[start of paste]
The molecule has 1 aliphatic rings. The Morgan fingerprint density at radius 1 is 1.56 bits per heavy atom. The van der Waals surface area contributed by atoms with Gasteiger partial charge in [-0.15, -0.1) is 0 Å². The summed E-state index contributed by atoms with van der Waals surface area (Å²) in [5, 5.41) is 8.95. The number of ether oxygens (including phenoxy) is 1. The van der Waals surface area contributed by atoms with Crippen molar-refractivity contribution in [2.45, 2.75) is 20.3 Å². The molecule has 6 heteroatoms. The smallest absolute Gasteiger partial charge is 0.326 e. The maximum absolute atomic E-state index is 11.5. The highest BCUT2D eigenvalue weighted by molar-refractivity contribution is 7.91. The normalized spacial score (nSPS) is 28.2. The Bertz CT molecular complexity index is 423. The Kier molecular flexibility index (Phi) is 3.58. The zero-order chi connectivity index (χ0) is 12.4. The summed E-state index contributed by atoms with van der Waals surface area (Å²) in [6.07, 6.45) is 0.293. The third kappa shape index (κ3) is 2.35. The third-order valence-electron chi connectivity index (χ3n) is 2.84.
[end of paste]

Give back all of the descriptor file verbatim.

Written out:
The molecule has 1 aliphatic rings. The Morgan fingerprint density at radius 1 is 1.56 bits per heavy atom. The van der Waals surface area contributed by atoms with Gasteiger partial charge in [-0.15, -0.1) is 0 Å². The summed E-state index contributed by atoms with van der Waals surface area (Å²) in [5, 5.41) is 8.95. The number of ether oxygens (including phenoxy) is 1. The van der Waals surface area contributed by atoms with Crippen molar-refractivity contribution in [2.45, 2.75) is 20.3 Å². The molecule has 6 heteroatoms. The smallest absolute Gasteiger partial charge is 0.326 e. The maximum absolute atomic E-state index is 11.5. The highest BCUT2D eigenvalue weighted by molar-refractivity contribution is 7.91. The normalized spacial score (nSPS) is 28.2. The Bertz CT molecular complexity index is 423. The Kier molecular flexibility index (Phi) is 3.58. The zero-order chi connectivity index (χ0) is 12.4. The summed E-state index contributed by atoms with van der Waals surface area (Å²) in [6.07, 6.45) is 0.293. The third kappa shape index (κ3) is 2.35. The third-order valence-electron chi connectivity index (χ3n) is 2.84.